Such diseases to the very fabric of a country can only lead to conflict, unrest and the death of a nation. That is the hell. So then, what is the heaven? What is the solution?

At the root of the heaven would be something called "natural law," a philosophical and legal belief that all humans are governed by basic innate laws, or laws of nature, which are separate and distinct from laws which are legislated. In Plato's Republic, the ideal community is "a city which would be established in accordance with nature." Philosophers such as St. Thomas Aquinas, Thomas Hobbes, and John Locke expanded the Greeks theories of natural law, and these ideals found their way into Thomas Jefferson's writing of the Declaration of Independence.

Here then, with natural law - adhering to basic human rights, inalienable, given by a higher power and not by men and their egos - we find the principles of fairness, self-determination, autonomy, freedom and equality. From the first days on the playground, a young soul understands when natural law is broken, as some boundary is completely busted by the bully overtaking a swing set or a sandbox. Whenever a boundary is crushed and torn asunder, there is a crime against a natural way of being. These come in the forms of physical abuse, thievery, murder, rape, trespassing. We all feel it on a visceral level; there is no denying the crime has taken place, no matter how a mind may legitimize the invasion.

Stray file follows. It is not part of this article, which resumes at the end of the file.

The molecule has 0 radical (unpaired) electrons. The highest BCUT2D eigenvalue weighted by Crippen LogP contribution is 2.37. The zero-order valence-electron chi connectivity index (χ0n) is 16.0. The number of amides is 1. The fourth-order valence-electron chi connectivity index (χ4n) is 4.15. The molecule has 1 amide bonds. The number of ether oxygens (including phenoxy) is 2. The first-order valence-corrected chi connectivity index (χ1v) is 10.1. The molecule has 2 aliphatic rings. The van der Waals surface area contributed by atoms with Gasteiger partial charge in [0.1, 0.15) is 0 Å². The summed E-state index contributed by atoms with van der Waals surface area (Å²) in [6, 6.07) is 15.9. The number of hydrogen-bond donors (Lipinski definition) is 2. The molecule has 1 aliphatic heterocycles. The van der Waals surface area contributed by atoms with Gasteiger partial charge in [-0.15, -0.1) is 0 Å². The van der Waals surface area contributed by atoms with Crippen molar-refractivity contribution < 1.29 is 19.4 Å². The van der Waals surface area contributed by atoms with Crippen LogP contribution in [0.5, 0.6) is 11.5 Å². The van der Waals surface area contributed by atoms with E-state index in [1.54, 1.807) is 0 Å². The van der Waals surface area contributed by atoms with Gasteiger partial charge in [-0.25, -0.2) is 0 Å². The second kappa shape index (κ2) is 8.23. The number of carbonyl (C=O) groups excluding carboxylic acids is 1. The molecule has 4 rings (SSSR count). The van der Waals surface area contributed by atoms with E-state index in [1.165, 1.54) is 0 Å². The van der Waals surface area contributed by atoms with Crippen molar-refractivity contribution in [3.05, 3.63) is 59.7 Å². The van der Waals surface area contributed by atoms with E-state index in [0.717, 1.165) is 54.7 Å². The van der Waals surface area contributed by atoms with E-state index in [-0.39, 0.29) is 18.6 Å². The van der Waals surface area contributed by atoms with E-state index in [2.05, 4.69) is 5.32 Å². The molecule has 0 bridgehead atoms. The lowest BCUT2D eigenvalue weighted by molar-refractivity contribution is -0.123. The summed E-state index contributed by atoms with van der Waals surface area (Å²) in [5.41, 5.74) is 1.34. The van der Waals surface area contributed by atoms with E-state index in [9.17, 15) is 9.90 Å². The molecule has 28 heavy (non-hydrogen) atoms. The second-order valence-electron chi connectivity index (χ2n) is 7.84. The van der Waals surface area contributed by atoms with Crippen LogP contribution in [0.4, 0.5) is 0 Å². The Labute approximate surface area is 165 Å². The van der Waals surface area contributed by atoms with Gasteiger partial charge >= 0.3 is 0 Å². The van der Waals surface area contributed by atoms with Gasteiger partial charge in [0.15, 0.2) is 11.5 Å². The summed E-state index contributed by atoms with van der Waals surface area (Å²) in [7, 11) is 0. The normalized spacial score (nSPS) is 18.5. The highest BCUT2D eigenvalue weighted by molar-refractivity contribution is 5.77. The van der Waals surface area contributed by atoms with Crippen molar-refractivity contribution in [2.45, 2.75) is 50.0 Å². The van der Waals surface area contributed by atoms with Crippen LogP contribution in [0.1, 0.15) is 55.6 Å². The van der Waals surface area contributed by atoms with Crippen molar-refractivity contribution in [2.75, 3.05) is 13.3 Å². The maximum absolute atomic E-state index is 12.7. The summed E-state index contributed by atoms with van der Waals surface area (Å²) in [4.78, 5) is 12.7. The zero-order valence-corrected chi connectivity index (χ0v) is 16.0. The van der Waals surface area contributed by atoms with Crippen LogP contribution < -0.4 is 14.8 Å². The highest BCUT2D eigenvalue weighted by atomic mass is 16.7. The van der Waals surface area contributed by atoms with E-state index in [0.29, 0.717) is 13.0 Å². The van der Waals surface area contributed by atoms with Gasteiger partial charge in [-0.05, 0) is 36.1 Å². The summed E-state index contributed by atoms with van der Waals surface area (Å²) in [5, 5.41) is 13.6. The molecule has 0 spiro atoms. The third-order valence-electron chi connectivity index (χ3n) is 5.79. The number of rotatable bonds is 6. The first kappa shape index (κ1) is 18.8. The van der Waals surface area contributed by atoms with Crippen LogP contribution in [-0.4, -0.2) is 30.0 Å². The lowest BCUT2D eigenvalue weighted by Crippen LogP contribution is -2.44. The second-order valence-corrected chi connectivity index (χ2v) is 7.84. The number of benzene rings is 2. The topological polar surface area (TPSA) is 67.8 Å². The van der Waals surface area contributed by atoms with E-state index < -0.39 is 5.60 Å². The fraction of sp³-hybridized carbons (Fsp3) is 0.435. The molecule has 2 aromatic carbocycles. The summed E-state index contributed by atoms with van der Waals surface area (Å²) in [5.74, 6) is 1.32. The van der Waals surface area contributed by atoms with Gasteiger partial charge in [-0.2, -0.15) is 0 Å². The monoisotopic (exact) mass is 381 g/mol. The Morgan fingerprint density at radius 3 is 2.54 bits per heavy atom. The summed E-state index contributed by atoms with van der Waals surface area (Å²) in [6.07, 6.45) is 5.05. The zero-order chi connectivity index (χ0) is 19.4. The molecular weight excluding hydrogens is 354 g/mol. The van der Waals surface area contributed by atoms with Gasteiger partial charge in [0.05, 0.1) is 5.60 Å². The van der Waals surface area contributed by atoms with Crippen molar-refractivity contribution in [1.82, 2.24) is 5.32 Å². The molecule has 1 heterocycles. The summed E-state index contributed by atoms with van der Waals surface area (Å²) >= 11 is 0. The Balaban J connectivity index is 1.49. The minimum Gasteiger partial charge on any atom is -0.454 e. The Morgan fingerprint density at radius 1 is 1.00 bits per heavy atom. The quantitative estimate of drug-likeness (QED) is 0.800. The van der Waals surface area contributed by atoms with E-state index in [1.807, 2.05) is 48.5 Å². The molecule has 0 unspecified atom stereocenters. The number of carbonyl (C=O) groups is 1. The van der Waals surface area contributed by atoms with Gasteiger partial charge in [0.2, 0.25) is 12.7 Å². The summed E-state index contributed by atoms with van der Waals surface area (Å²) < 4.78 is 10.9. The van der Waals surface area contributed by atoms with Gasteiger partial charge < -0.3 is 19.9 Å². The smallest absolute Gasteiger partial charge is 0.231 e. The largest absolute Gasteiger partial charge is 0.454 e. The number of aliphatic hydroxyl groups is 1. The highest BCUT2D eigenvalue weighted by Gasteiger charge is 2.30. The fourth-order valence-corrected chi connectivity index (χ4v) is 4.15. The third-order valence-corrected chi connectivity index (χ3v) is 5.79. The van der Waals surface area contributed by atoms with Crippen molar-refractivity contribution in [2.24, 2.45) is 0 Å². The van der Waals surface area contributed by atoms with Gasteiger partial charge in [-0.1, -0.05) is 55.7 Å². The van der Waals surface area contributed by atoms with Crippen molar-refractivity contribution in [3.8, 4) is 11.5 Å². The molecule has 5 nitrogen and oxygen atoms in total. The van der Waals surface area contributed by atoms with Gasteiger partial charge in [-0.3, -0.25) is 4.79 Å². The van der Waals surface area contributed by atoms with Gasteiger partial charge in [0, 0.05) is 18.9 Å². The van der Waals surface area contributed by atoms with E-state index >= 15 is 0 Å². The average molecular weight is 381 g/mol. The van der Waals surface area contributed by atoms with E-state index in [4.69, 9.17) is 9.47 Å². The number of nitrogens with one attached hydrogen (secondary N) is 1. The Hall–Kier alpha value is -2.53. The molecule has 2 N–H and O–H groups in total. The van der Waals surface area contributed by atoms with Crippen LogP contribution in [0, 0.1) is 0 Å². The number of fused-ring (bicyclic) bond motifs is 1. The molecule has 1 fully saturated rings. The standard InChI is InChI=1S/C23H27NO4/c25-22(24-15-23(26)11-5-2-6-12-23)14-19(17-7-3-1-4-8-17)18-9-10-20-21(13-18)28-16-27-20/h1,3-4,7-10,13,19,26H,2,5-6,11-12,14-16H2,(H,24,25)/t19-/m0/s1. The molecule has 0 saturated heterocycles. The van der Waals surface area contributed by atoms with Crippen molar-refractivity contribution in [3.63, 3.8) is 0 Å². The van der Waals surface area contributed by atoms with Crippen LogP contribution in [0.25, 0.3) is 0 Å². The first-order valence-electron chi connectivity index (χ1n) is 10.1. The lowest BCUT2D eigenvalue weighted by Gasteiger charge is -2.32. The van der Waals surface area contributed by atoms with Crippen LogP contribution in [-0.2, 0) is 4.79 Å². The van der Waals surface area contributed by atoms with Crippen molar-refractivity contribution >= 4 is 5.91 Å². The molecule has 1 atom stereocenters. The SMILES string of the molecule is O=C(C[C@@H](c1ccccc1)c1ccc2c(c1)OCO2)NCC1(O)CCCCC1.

And, so how do we maintain a law that is so very basic to all our needs, and one that may have been broken so many times we may not even notice any longer? Well, whenever a government does what it tends to do - overstep its bounds by controlling and taxing a populace - it is up to the people to once again stand up strong and reclaim a power that never should have been relinquished. As it says in that original document I keep bringing up: "whenever any Form of Government becomes destructive of these ends, it is the Right of the People to alter or to abolish it, and to institute new Government, laying its foundation on such principles and organizing its powers in such form, as to them shall seem most likely to effect their Safety and Happiness."

Not the newest idea. It's as old as, say, the boundaries guarding our life, liberty and pursuit of happiness. It's as American as fireworks, a barbeque, the taste of corn on the cob and apple pie. It's as necessary as a natural law that keeps the elitist egos at bay and keeps the power of the people at the forefront. 

And ... it is something to truly celebrate, today, the fourth of July. 

James Anthony Ellis is a writer and producer who - though not a historian - really knows natural law residing right there in his gut. He can be cited for treason at